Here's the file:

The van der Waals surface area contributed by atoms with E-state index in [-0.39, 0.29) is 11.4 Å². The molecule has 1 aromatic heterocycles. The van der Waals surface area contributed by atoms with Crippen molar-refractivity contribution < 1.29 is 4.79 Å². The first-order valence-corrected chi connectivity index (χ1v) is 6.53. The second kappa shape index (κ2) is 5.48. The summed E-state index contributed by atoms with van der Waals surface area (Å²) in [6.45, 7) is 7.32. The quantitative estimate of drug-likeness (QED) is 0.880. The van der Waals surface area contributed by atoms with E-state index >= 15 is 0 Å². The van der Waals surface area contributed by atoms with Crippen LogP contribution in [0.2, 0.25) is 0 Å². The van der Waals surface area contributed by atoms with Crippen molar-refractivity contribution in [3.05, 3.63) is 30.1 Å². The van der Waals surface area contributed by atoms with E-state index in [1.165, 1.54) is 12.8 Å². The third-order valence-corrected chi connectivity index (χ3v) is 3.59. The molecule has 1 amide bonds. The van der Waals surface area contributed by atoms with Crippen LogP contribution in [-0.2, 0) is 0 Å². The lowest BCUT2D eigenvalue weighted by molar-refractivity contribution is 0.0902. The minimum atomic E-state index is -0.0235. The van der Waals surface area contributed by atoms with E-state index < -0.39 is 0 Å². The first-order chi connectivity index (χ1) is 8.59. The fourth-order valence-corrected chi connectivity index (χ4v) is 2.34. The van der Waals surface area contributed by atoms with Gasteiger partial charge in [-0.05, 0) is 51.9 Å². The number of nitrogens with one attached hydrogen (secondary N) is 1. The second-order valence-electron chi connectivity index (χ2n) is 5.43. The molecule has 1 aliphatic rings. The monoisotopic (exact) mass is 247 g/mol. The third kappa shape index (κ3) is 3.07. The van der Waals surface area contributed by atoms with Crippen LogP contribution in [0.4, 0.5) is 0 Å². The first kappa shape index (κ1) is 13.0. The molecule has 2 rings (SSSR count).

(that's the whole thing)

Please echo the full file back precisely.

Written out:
The van der Waals surface area contributed by atoms with E-state index in [-0.39, 0.29) is 11.4 Å². The molecule has 1 aromatic heterocycles. The van der Waals surface area contributed by atoms with Crippen molar-refractivity contribution < 1.29 is 4.79 Å². The first-order valence-corrected chi connectivity index (χ1v) is 6.53. The second kappa shape index (κ2) is 5.48. The summed E-state index contributed by atoms with van der Waals surface area (Å²) in [6.45, 7) is 7.32. The quantitative estimate of drug-likeness (QED) is 0.880. The van der Waals surface area contributed by atoms with E-state index >= 15 is 0 Å². The van der Waals surface area contributed by atoms with Crippen LogP contribution in [0.2, 0.25) is 0 Å². The van der Waals surface area contributed by atoms with Crippen molar-refractivity contribution in [3.05, 3.63) is 30.1 Å². The van der Waals surface area contributed by atoms with E-state index in [1.165, 1.54) is 12.8 Å². The third-order valence-corrected chi connectivity index (χ3v) is 3.59. The molecule has 1 amide bonds. The van der Waals surface area contributed by atoms with Crippen LogP contribution in [-0.2, 0) is 0 Å². The lowest BCUT2D eigenvalue weighted by molar-refractivity contribution is 0.0902. The minimum atomic E-state index is -0.0235. The van der Waals surface area contributed by atoms with E-state index < -0.39 is 0 Å². The first-order chi connectivity index (χ1) is 8.59. The fourth-order valence-corrected chi connectivity index (χ4v) is 2.34. The van der Waals surface area contributed by atoms with Gasteiger partial charge in [-0.05, 0) is 51.9 Å². The number of nitrogens with one attached hydrogen (secondary N) is 1. The second-order valence-electron chi connectivity index (χ2n) is 5.43. The molecule has 1 aliphatic rings. The monoisotopic (exact) mass is 247 g/mol. The third kappa shape index (κ3) is 3.07. The van der Waals surface area contributed by atoms with Crippen LogP contribution in [0.4, 0.5) is 0 Å². The first kappa shape index (κ1) is 13.0. The molecule has 2 rings (SSSR count).